The neck is pretty wide, and the whole yoke is pretty big. It’ll only get bigger when I block it properly. My swatch may have lied horribly when it said I should use the same size needles for the fair isle as the plain. I wanted a slouchy fit, but I don’t want it falling off. I’m going to be optimistic and say it’s not too big, but I’ll be careful in the blocking not to stretch.

It’s sort of difficult to get a flattering picture of ones own backside, but the fitting looks like it might be doing what it’s supposed to. It widens for my hips, but the way I did the ribbing draws it in so it’s not a boat.

Seeing this helps me decide what to do with the collar. I think that nicely pulling-in hem should be matched with a collar that’s not too low. So to combat the risk of it being falling-off big, I’ll make a nice tall, tight ribbed collar next. I should reinforce the neck hem with some ribbon as well. Better dig some up.

Then to figure out how to treat that steek… I’m interested in Kate Davies’ steek sandwich.

One little step at a time. I’ve picked up the collar; it’ll feel good to be doing some ordinary ribbing again. No Space Jam theme for this bit. Which is just fine with me. A little quiet boring knitting suits me down to the ground.

Club Mom: August unboxing

I thought I’d share the reveal from my own little “fiber club,” membership me, that was assembled for me by my mom for my birthday. I asked for different fiber experiences (as in, literally different fibers), and she shopped at the Maryland Sheep and Wool festival. I don’t know if there’s any one place in the world where you could have a larger selection of spinning fibers in one place.

May was first; June and July were wisely skipped since I was traveling. Before August is out, though, I get to open this.


What is it?


A cursory browse of Blue Mountain Yarns’ website told me that this is a mill run by a homeschooling family, and it grew out of their kids interests developed in 4-H. The site includes bios from the mom and three kids, and they just make me go squee with their family entrepreneur-ness. (Entrepreneurity? Enterprise?) They’re located the next county over from my brother and sister in law, near Harrisburg PA. They’re far away now, but this is seriously local to my roots.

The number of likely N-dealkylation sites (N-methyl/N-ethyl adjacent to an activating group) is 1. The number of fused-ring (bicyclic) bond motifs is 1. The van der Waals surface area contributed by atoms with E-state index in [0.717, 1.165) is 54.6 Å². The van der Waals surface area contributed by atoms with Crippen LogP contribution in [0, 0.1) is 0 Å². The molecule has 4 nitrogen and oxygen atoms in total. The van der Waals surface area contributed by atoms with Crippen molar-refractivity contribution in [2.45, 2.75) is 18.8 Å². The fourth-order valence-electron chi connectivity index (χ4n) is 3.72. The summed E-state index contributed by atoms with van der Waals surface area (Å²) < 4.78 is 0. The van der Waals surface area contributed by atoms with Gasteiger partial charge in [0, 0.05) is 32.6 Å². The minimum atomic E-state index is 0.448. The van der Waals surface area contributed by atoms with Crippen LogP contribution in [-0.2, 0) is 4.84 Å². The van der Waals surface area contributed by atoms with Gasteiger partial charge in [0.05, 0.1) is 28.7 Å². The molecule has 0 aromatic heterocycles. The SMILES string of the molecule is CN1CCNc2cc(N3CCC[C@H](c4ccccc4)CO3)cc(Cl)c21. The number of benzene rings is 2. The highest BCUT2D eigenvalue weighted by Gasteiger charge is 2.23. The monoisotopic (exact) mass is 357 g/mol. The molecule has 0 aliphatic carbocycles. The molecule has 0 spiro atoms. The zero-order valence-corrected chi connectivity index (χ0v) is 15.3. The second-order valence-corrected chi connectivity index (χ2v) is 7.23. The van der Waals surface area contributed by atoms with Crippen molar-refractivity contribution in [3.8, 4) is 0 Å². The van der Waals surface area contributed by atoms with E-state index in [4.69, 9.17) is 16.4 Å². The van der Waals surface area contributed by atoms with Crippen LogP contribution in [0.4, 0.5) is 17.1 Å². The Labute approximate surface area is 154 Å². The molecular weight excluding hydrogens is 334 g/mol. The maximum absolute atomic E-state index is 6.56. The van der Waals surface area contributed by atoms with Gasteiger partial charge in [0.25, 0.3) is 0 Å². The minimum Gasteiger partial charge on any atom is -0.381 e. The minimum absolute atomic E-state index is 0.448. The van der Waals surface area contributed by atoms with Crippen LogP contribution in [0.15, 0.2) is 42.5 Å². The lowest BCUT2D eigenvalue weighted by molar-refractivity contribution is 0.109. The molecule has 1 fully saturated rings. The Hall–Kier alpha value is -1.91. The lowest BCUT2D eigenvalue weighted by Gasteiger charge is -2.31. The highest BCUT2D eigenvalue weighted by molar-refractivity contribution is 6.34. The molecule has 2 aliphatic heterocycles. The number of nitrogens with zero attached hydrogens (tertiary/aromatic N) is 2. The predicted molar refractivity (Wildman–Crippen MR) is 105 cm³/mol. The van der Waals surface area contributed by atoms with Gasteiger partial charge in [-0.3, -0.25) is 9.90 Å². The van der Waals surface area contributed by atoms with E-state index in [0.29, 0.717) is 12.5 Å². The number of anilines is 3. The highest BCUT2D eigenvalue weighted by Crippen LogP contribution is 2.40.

I see from their site that they grow Angoras, and they offer a full service mill from washing through spinning. I don’t know whether they raised the Suri alpacas whose hair is in my roving; they may have bought it in. But otherwise this what I think is called “vertical processing”: the fiber doesn’t travel for each of the steps in between Fleece and spinning fiber.

This roving is intriguing from a technical aspect as well. Suri fibers are very soft and smooth, but the ends of alpaca fibers can be kind of pokey. Since this is processed as roving, all the fibers are jumbled up, and I don’t know whether the ends or fibers will dominate the feel, and decide if it’s smooth or scratchy.

Finally, the alpaca has lots of bits of Sari silk in it. Hence the “funfetti” look. This fascinates because of an issue I’ve been privately mulling. Speckle-dyeing is quite “in” right now in the yarn world. But speckle-dyeing fiber just turns into blended colors. Very nice, but not speckled. I theorize that the only way to get speckles into handspun is by adding small amounts of a foreign substance to the main wool, which would normally create texture (eg. silk noil). But these bits of silk might get the speckle in without the texture. Intriguing, no?

I’ll have to decide how to take advantage of this in how I spin it, and I’m not going to decide that now. I’ll wait till I am about to spin it, and who knows when that will be. My wee crafting attention is pretty focused on getting Zimmerzog through its critical steeking and fitting stages.

Thank you for the new little treasure, Mom! It’ll be waiting for the perfect moment.

Thoughts from a Tuesday

Thanks to everyone who watched the video from a couple weeks ago, and who commented publicly or privately. I wanted very much to discuss that closing topic, but I found myself struggling so hard not to say something false that I may have said nothing at all. I’m going to have to work this out privately I think… the topic of judgment is just too huge to work out publicly without resorting to simplifications and cliches. I am continuing to think about it, and we’ll see if anything comes of it.

We’ve been back home in Iqaluit for four days now, and we’re very happy to be back in our own space doing our own thing. We’re excited to spend time with friends, and excited that we’re getting some nice weather in this last week before school.